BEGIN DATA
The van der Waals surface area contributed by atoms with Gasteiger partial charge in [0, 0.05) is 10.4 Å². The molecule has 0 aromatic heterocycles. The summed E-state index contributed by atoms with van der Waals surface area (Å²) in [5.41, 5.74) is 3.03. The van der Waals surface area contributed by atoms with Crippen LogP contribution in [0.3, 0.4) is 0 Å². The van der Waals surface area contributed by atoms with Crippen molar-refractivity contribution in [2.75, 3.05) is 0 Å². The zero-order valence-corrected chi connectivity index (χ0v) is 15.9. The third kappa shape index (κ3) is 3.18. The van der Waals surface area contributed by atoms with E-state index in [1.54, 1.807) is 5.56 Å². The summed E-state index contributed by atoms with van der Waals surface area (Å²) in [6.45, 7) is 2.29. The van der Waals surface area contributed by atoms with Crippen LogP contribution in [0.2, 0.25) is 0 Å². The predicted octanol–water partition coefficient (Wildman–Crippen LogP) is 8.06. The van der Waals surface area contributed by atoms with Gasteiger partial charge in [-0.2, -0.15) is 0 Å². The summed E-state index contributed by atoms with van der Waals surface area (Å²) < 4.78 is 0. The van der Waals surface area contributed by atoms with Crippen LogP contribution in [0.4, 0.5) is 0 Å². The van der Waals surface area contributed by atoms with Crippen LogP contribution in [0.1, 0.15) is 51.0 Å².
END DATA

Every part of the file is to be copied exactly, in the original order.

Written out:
The van der Waals surface area contributed by atoms with Gasteiger partial charge in [0, 0.05) is 10.4 Å². The molecule has 0 aromatic heterocycles. The summed E-state index contributed by atoms with van der Waals surface area (Å²) in [5.41, 5.74) is 3.03. The van der Waals surface area contributed by atoms with Crippen LogP contribution in [0.3, 0.4) is 0 Å². The van der Waals surface area contributed by atoms with Crippen molar-refractivity contribution in [2.75, 3.05) is 0 Å². The zero-order valence-corrected chi connectivity index (χ0v) is 15.9. The third kappa shape index (κ3) is 3.18. The van der Waals surface area contributed by atoms with E-state index in [1.54, 1.807) is 5.56 Å². The summed E-state index contributed by atoms with van der Waals surface area (Å²) in [6.45, 7) is 2.29. The van der Waals surface area contributed by atoms with Crippen LogP contribution in [0.2, 0.25) is 0 Å². The predicted octanol–water partition coefficient (Wildman–Crippen LogP) is 8.06. The van der Waals surface area contributed by atoms with Gasteiger partial charge in [-0.2, -0.15) is 0 Å². The summed E-state index contributed by atoms with van der Waals surface area (Å²) < 4.78 is 0. The van der Waals surface area contributed by atoms with Crippen LogP contribution in [0.4, 0.5) is 0 Å². The van der Waals surface area contributed by atoms with Crippen LogP contribution in [0.1, 0.15) is 51.0 Å².